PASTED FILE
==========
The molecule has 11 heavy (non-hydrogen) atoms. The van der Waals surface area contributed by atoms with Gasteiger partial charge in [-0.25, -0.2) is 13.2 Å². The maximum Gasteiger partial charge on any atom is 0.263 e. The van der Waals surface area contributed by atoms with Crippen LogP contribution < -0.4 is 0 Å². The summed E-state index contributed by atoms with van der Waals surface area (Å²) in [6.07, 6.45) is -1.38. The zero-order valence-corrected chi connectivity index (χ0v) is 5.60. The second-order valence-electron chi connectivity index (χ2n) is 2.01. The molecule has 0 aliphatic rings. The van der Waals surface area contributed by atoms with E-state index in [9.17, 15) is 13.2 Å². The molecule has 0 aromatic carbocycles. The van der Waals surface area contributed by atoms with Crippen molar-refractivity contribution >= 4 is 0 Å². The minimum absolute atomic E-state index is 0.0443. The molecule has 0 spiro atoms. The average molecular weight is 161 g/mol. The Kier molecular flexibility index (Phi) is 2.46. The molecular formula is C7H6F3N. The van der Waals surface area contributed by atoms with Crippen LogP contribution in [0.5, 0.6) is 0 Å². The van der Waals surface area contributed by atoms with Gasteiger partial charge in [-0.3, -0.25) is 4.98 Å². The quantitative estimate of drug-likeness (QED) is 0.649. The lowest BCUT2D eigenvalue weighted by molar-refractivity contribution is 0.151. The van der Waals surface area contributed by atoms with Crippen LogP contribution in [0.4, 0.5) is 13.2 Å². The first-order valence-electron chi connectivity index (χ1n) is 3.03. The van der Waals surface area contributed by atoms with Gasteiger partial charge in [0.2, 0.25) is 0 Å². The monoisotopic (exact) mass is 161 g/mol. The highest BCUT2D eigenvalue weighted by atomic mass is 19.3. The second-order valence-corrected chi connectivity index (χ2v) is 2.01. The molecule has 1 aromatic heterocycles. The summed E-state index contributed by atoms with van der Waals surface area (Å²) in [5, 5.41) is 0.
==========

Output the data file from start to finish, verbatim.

The molecule has 11 heavy (non-hydrogen) atoms. The van der Waals surface area contributed by atoms with Gasteiger partial charge in [-0.25, -0.2) is 13.2 Å². The maximum Gasteiger partial charge on any atom is 0.263 e. The van der Waals surface area contributed by atoms with Crippen LogP contribution < -0.4 is 0 Å². The summed E-state index contributed by atoms with van der Waals surface area (Å²) in [6.07, 6.45) is -1.38. The zero-order valence-corrected chi connectivity index (χ0v) is 5.60. The second-order valence-electron chi connectivity index (χ2n) is 2.01. The molecule has 0 aliphatic rings. The van der Waals surface area contributed by atoms with E-state index in [9.17, 15) is 13.2 Å². The molecule has 0 aromatic carbocycles. The van der Waals surface area contributed by atoms with Crippen molar-refractivity contribution >= 4 is 0 Å². The minimum absolute atomic E-state index is 0.0443. The molecule has 0 spiro atoms. The average molecular weight is 161 g/mol. The Kier molecular flexibility index (Phi) is 2.46. The molecular formula is C7H6F3N. The van der Waals surface area contributed by atoms with Crippen LogP contribution in [0.5, 0.6) is 0 Å². The van der Waals surface area contributed by atoms with Gasteiger partial charge in [-0.3, -0.25) is 4.98 Å². The quantitative estimate of drug-likeness (QED) is 0.649. The lowest BCUT2D eigenvalue weighted by molar-refractivity contribution is 0.151. The van der Waals surface area contributed by atoms with Crippen LogP contribution in [0.4, 0.5) is 13.2 Å². The first-order valence-electron chi connectivity index (χ1n) is 3.03. The van der Waals surface area contributed by atoms with Gasteiger partial charge in [0.2, 0.25) is 0 Å². The monoisotopic (exact) mass is 161 g/mol. The highest BCUT2D eigenvalue weighted by atomic mass is 19.3. The second-order valence-corrected chi connectivity index (χ2v) is 2.01. The molecule has 1 aromatic heterocycles. The summed E-state index contributed by atoms with van der Waals surface area (Å²) in [5, 5.41) is 0.